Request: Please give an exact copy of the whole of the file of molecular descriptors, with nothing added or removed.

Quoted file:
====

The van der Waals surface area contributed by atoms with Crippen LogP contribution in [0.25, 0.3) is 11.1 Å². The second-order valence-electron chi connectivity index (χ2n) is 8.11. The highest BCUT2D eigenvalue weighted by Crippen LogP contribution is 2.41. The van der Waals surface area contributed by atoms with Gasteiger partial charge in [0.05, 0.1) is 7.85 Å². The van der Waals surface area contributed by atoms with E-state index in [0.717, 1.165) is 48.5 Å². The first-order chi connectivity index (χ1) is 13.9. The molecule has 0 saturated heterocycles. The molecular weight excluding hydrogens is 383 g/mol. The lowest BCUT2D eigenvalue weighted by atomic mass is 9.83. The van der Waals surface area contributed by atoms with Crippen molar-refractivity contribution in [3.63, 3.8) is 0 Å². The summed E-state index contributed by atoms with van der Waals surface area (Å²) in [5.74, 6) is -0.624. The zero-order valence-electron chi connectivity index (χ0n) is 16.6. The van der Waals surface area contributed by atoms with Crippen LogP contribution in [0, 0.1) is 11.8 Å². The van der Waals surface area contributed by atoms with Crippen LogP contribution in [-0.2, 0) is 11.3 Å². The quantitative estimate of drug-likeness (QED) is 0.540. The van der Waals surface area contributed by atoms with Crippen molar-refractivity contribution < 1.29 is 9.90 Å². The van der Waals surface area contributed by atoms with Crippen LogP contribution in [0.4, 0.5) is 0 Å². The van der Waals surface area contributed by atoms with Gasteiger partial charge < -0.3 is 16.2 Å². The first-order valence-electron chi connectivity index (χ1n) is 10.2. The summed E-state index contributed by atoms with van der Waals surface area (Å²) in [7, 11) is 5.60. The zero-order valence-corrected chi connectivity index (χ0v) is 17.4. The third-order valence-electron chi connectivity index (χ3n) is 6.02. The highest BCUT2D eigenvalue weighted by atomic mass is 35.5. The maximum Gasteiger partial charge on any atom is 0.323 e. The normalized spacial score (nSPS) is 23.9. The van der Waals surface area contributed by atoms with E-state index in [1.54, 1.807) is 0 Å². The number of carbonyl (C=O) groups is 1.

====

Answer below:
The van der Waals surface area contributed by atoms with Crippen LogP contribution in [0.25, 0.3) is 11.1 Å². The second-order valence-electron chi connectivity index (χ2n) is 8.11. The highest BCUT2D eigenvalue weighted by Crippen LogP contribution is 2.41. The van der Waals surface area contributed by atoms with Gasteiger partial charge in [0.05, 0.1) is 7.85 Å². The van der Waals surface area contributed by atoms with E-state index in [0.717, 1.165) is 48.5 Å². The first-order chi connectivity index (χ1) is 13.9. The molecule has 0 saturated heterocycles. The molecular weight excluding hydrogens is 383 g/mol. The lowest BCUT2D eigenvalue weighted by atomic mass is 9.83. The van der Waals surface area contributed by atoms with Crippen molar-refractivity contribution in [3.63, 3.8) is 0 Å². The summed E-state index contributed by atoms with van der Waals surface area (Å²) in [5.74, 6) is -0.624. The zero-order valence-electron chi connectivity index (χ0n) is 16.6. The van der Waals surface area contributed by atoms with Crippen LogP contribution in [0, 0.1) is 11.8 Å². The van der Waals surface area contributed by atoms with Crippen LogP contribution in [-0.2, 0) is 11.3 Å². The quantitative estimate of drug-likeness (QED) is 0.540. The van der Waals surface area contributed by atoms with Crippen molar-refractivity contribution < 1.29 is 9.90 Å². The van der Waals surface area contributed by atoms with Crippen LogP contribution in [0.4, 0.5) is 0 Å². The van der Waals surface area contributed by atoms with Gasteiger partial charge < -0.3 is 16.2 Å². The first-order valence-electron chi connectivity index (χ1n) is 10.2. The summed E-state index contributed by atoms with van der Waals surface area (Å²) in [7, 11) is 5.60. The zero-order valence-corrected chi connectivity index (χ0v) is 17.4. The third-order valence-electron chi connectivity index (χ3n) is 6.02. The highest BCUT2D eigenvalue weighted by atomic mass is 35.5. The maximum Gasteiger partial charge on any atom is 0.323 e. The normalized spacial score (nSPS) is 23.9. The van der Waals surface area contributed by atoms with E-state index in [1.54, 1.807) is 0 Å². The number of carbonyl (C=O) groups is 1.